Sunday, November 30, 2008


The season of advent is begun! I hope that we all find time over the next four weeks to rest our minds, prepare our hearts, and open to the joy of the Christmas season. I feel a desire to prepare myself, this year perhaps more than most.

Life gets so busy, and December can be a ridiculously over-scheduled month. But this year I plan to be deliberate and intentional about my commitments and my preparation for Christmas in more ways than just decorating, baking, and shopping.

I have advent questions for you. Does your church use purple or blue to mark the season? Is the pink candle for the third Sunday or the fourth? And what do your four candles represent?


Sarahlynn said...

I'll answer my own questions . . .

1) The church to which I belong is the first I've attended that uses blue rather than purple for Advent. I know that this is emerging as a color of choice to separate Advent and Easter, but it makes me uncomfortable because I feel like it conflates Advent and Christmas.

2) Third Sunday!

4) Again, the church to which I belong uses simple names for the candles: Hope, Peace, Joy, and Love. I grew up with candle names tied more explicitly to the story (Prophets, Mary & Joseph, Shepherds, and Magi, I believe). And, of course, the white candle in the center is the Christ candle.

Stushie said...

Hope, Faith, Peace (pink), and Love.

All purple, but we do light a Blue Xmas Candle on Xmas Eve.

Xmas instead of Christmas???

X goes back to the old secret sign Christians used in the catacombs.

Jody Harrington said...

I'm with you Sarahlynn. Not a fan of the blue candles for Advent. The church we previously attended changed from purple to blue but our current church sticks with the purple.

The color of the Advent candles had nothing to do with our changing churches!

In both cases, the blue/purple candle was used on the third Sunday and the candle names were the traditional ones.

Gannet Girl said...

On another topic -- for any of you, or anyone you know, who needs an Advent place this year in which to reflect on loss and sorrow during a time in which your feelings are completely out of sync with the population at large, I've started a new blog,just for Advent, here.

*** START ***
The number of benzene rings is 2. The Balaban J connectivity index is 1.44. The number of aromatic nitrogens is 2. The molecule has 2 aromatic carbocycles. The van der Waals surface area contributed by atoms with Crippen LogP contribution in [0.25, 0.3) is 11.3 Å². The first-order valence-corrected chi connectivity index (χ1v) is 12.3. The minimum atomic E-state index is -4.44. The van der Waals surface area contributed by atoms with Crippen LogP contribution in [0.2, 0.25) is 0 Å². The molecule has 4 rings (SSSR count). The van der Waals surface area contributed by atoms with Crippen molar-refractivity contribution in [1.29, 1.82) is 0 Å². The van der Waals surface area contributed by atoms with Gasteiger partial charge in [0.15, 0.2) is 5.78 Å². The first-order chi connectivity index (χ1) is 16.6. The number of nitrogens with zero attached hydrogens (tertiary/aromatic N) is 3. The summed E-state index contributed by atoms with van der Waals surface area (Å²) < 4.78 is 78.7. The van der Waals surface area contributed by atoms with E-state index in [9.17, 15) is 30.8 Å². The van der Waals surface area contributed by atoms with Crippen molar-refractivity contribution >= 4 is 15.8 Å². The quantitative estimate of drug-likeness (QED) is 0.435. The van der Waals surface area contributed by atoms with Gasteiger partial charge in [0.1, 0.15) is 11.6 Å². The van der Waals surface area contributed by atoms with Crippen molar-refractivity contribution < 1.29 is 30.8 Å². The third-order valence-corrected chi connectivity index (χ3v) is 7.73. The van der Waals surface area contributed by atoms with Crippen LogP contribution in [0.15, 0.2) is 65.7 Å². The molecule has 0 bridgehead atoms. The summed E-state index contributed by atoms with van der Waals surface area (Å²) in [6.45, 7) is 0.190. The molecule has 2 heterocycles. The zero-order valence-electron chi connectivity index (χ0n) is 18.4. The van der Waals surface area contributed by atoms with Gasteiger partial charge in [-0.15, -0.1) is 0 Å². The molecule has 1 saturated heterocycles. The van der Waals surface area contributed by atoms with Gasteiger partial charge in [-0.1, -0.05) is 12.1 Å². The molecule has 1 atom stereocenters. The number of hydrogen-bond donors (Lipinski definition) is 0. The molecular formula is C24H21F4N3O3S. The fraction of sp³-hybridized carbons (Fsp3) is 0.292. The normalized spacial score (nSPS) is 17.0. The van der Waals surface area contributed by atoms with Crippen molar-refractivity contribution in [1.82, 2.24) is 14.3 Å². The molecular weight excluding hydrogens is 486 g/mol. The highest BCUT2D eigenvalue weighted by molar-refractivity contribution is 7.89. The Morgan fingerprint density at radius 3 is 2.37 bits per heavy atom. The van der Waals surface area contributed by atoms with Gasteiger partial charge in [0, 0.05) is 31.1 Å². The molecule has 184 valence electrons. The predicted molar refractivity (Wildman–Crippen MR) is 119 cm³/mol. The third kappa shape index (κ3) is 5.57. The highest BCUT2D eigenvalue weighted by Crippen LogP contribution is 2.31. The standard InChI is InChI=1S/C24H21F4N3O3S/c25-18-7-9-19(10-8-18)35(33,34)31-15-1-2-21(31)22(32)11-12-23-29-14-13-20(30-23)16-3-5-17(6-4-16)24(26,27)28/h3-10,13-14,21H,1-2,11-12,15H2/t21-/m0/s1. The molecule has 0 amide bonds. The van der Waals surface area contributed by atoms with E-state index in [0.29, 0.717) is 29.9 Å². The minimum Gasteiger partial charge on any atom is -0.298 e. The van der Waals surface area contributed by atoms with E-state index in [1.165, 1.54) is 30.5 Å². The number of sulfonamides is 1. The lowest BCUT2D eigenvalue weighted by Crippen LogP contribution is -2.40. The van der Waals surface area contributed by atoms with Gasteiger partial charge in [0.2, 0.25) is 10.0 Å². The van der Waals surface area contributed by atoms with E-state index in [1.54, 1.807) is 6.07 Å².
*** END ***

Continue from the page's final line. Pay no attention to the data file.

DennisS said...

Purple candles (current wreath is made of brass and was a memorial first used two years ago).

Pink candle the third week stands for joy.

Hope, Peace, Joy, Love.

I'm thinking the second week theme of "Peace" is the most difficult to preach. We may talk about peace, but the reality is that real peace comes quite difficult.

Mark Baker-Wright said...

Here's what I grew up with.

Three purple candles, one pink, white one in the center.

Candle 1: Prophecy
Candle 2: Bethlehem
Candle 3: Shepherds (or Visitors)
Candle 4 (Pink): Angels
Center Candle (White): Christ Candle

My personal bias--It actually kind of annoys me to see the odd-colored candle used in a non-4th Week. It kind of breaks up the pattern to go back to a purple candle afterward. No theological reason for this, just my own need for patterns....

Anonymous said...

My new church uses all purple candles, no pink, and yesterday at our Advent wreath making party, I made a comment about the lack of pink and was told pink was a Catholic thing, which I was pretty sure it wasn't exclusively...any thoughts?

Stushie said...

Emily, Advent candles are an Anglican thing. Scots-Irish Presbyterians frown on such English church practices...:)

Anyway, all the candles are really white with a wax like purple skin.

Next year, I'm making the First Advent candle Red to commemorate World AIDS Day; the second one will be purple to keep the traditionalists happy; the third will be Pink for Peace and Cancer Awareness; and the fourth will be blue for all of those who are sad, grieving, and lonely each Christmas.

John Shuck said...


I like that color-coded candle thing you worked out. It fights nicely with the longing for righteousness.

Stushie said...

Thanks, John. I drew a simple diagram of it, with the meanings attached, and placed it on my blog.
You can see it at:

Maybe we could work together on this and prepare a new liturgy in time for next year?

John Shuck said...

Maybe we could work together on this and prepare a new liturgy in time for next year?

That is a great idea! Now if we can only keep track of time to remember to do it for next year! Seriously, that would be fun!

Marci Glass said...

Pink did start out as a "Catholic thing". You can read more about it here on the PCUSA website:
The pink, or rose-colored, candle is an imitation of a Roman Catholic practice that is required only of churches in Rome itself. It hearkens back to a Lenten custom from the Middle Ages. On the fourth Sunday in Lent, the pope would give a golden rose to people he especially esteemed. Rose-colored paraments (hangings) decorated the churches for this occasion, which came to be thought of as a respite from the rigors of Lent. The first word of the introit for that day was laetare, “rejoice.”As Advent developed into a “little Lent,” the third Sunday of Advent mirrored this custom. It helped that the first word of the introit for that Sunday was gaudete, also “rejoice.” Hence, rose vestments and a pink candle.